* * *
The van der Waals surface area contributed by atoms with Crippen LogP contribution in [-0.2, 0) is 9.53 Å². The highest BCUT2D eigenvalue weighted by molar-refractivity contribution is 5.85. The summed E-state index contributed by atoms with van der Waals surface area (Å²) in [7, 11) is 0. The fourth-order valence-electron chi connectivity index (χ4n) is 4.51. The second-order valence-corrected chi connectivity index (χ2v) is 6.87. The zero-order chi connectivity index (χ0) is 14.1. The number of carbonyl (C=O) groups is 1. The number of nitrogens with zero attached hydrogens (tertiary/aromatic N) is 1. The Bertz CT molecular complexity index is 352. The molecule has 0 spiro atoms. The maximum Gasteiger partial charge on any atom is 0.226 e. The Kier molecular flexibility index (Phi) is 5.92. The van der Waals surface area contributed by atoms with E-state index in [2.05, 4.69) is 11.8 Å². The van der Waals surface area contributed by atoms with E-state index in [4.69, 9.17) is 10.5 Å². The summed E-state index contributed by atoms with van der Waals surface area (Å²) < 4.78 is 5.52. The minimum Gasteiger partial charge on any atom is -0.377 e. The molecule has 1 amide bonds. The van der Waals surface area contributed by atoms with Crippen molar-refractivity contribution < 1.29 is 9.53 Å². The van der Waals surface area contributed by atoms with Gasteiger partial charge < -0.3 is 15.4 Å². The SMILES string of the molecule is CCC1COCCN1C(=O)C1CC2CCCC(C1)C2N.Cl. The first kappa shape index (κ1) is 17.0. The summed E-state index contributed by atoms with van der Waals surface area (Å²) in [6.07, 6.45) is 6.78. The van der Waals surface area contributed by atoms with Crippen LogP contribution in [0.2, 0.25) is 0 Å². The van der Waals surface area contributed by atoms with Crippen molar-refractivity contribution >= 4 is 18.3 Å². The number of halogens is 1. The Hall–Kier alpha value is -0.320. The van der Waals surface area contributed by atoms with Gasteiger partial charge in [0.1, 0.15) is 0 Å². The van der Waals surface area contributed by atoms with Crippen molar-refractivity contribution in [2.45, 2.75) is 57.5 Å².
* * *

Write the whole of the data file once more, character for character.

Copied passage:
The van der Waals surface area contributed by atoms with Crippen LogP contribution in [-0.2, 0) is 9.53 Å². The highest BCUT2D eigenvalue weighted by molar-refractivity contribution is 5.85. The summed E-state index contributed by atoms with van der Waals surface area (Å²) in [7, 11) is 0. The fourth-order valence-electron chi connectivity index (χ4n) is 4.51. The second-order valence-corrected chi connectivity index (χ2v) is 6.87. The zero-order chi connectivity index (χ0) is 14.1. The number of carbonyl (C=O) groups is 1. The number of nitrogens with zero attached hydrogens (tertiary/aromatic N) is 1. The Bertz CT molecular complexity index is 352. The molecule has 0 spiro atoms. The maximum Gasteiger partial charge on any atom is 0.226 e. The Kier molecular flexibility index (Phi) is 5.92. The van der Waals surface area contributed by atoms with E-state index in [2.05, 4.69) is 11.8 Å². The van der Waals surface area contributed by atoms with E-state index in [4.69, 9.17) is 10.5 Å². The summed E-state index contributed by atoms with van der Waals surface area (Å²) < 4.78 is 5.52. The minimum Gasteiger partial charge on any atom is -0.377 e. The molecule has 1 amide bonds. The van der Waals surface area contributed by atoms with Crippen molar-refractivity contribution < 1.29 is 9.53 Å². The van der Waals surface area contributed by atoms with Gasteiger partial charge < -0.3 is 15.4 Å². The SMILES string of the molecule is CCC1COCCN1C(=O)C1CC2CCCC(C1)C2N.Cl. The first kappa shape index (κ1) is 17.0. The summed E-state index contributed by atoms with van der Waals surface area (Å²) in [6.07, 6.45) is 6.78. The van der Waals surface area contributed by atoms with Crippen LogP contribution in [0.2, 0.25) is 0 Å². The van der Waals surface area contributed by atoms with Crippen molar-refractivity contribution >= 4 is 18.3 Å². The number of halogens is 1. The Hall–Kier alpha value is -0.320. The van der Waals surface area contributed by atoms with Gasteiger partial charge in [0.1, 0.15) is 0 Å². The van der Waals surface area contributed by atoms with Crippen molar-refractivity contribution in [2.45, 2.75) is 57.5 Å².